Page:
Meringues can look so pretty and you can have a lot of fun making them in different colours and flavours. I love the fact that they are low-FODMAP so this is a treat I can still enjoy. Meringues are also great as part of other deserts such as Eton Mess and birthday cakes.
I have to make two birthday cakes for my twins this week and wanted to make some meringues for decoration. Now that they are a bit older they don't want to share a cake so I need to make two, one for my girl in pink and one for my boy in blue - very typical!
They've seen some incredible cakes on Pinterest and now want me to simply whip up something similar....as you do. I am not particularly good at birthday cakes to begin with so making these three tiered cakes in ombre colours feels daunting to say the least. Let's hope they turn out looking reasonably ok.
Making meringues can be a bit tricky in the best of circumstances but here in Dubai it's extra hard because of the humidity right now. The meringues often turn out looking fine but once you take them out of the oven and leave them for a bit, they turn sticky. Especially if you've used a food colouring. I've worked out that the best way to keep them crispy is to leave them in the oven for a bit longer on very low heat and then turn of the oven and leave them in there over night. When they've cooled down you take them straight out of the oven and transfer them to an airtight container. You might not live in a humid climate but sometimes a rainy day can have an effect. It's definitely easier to make meringues on a dry day if you have the choice.
There are other challenges involved in making meringues so I've put together some tips on how to improve your chances at making great meringues:
1. Use a large, clean bowel made of glass, ceramic, or stainless steel. Plastic is not recommended as it can hold traces of oil/fat which can effect your meringues. If your bowl feels a bit oily you can wipe it using some kitchen towel and distilled vinegar.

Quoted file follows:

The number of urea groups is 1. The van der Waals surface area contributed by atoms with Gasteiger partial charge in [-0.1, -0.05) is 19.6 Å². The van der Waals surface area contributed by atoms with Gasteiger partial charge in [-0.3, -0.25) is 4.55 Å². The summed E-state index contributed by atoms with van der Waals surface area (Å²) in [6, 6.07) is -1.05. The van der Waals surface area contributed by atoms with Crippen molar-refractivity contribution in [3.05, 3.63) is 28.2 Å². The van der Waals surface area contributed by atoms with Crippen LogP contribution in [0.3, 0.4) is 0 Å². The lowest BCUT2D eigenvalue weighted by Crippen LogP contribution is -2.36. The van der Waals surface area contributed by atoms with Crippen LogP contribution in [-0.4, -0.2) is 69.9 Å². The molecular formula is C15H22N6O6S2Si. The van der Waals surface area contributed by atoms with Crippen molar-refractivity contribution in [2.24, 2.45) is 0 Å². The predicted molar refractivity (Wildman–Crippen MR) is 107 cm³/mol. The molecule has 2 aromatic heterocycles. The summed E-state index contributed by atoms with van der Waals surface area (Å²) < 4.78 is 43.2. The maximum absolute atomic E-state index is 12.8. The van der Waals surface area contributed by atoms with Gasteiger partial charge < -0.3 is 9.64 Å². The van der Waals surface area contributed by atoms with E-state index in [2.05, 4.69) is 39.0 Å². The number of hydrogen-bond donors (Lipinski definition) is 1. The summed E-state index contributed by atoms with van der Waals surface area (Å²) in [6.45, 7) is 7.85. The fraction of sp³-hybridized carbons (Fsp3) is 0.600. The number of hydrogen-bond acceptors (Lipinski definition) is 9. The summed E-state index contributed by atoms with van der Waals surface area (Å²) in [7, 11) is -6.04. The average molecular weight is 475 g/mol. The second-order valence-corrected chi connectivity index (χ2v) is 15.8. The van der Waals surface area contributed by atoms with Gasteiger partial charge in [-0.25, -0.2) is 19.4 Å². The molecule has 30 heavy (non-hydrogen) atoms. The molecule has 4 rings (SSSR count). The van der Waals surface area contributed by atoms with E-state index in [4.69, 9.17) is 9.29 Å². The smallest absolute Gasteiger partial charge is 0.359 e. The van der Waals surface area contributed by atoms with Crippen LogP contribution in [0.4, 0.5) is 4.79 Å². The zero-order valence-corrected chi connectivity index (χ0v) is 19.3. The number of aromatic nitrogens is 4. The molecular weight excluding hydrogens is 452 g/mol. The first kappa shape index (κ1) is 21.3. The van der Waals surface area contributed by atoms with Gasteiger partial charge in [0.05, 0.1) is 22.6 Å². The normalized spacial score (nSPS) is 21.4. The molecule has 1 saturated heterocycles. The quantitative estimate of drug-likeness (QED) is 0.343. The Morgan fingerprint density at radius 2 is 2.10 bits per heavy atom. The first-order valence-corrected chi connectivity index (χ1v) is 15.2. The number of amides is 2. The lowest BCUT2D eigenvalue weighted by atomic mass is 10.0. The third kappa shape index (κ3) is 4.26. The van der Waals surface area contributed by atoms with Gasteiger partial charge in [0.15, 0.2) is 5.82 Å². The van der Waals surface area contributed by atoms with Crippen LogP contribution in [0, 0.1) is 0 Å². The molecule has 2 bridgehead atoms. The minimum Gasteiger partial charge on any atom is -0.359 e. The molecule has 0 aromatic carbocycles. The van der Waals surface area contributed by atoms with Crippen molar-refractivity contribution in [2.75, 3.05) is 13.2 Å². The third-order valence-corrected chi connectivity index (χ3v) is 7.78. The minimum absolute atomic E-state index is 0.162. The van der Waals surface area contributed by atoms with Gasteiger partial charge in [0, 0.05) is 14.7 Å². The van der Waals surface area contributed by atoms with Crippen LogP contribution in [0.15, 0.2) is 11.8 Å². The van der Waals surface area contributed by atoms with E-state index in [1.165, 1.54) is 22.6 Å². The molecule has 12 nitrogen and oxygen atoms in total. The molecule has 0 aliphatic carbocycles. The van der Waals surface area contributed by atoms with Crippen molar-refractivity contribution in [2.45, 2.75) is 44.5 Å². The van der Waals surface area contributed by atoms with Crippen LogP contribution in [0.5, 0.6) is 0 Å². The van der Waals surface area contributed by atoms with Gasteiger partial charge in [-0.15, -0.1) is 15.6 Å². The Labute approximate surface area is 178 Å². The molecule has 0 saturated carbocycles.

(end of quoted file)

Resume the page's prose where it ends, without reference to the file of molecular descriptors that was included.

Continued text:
2. Make sure your egg whites are at room temperature. Having said that, it's easier to separate the egg whites whilst the eggs are cold. A way around this is to take the eggs out of the fridge, crack the eggs on a smooth surface (not an edge) whilst cold and separate the egg whites one by one, making sure there is not egg yolk. I would recommend cracking them individually placing the egg whites into a small bowl and then transferring them into a lager bowel so that if any egg yolk gets mixed in with one, you don't have to throw all the egg whites away. Once you've separated all the egg whites, leave them for 10-15 minutes to reach room temperature.
4. Use the right sugar and add it slowly. The finer the sugar, the easier it will be for the sugar crystals to dissolve when whipped with the egg whites. You can use regular granulated sugar, but I tend to use caster sugar as it dissolves easier and gives your meringue mix that smooth texture you want. When adding the sugar to your egg whites, do it slowly, one tablespoon at the time to make sure the sugar dissolves. This process can take around 10-15 minutes.
5. Use a stabiliser. If you want your meringues a bit sturdier you can add an acidic ingredient such as white vinegar, lemon juice or cream of tartar. I find this really helps and I generally choose to use vinegar.
I hope the tips together with this recipes will help you make absolutely perfect meringues :)
When firm, silky smooth peaks forms, your mix is ready to be piped out
Makes 10-30 meringues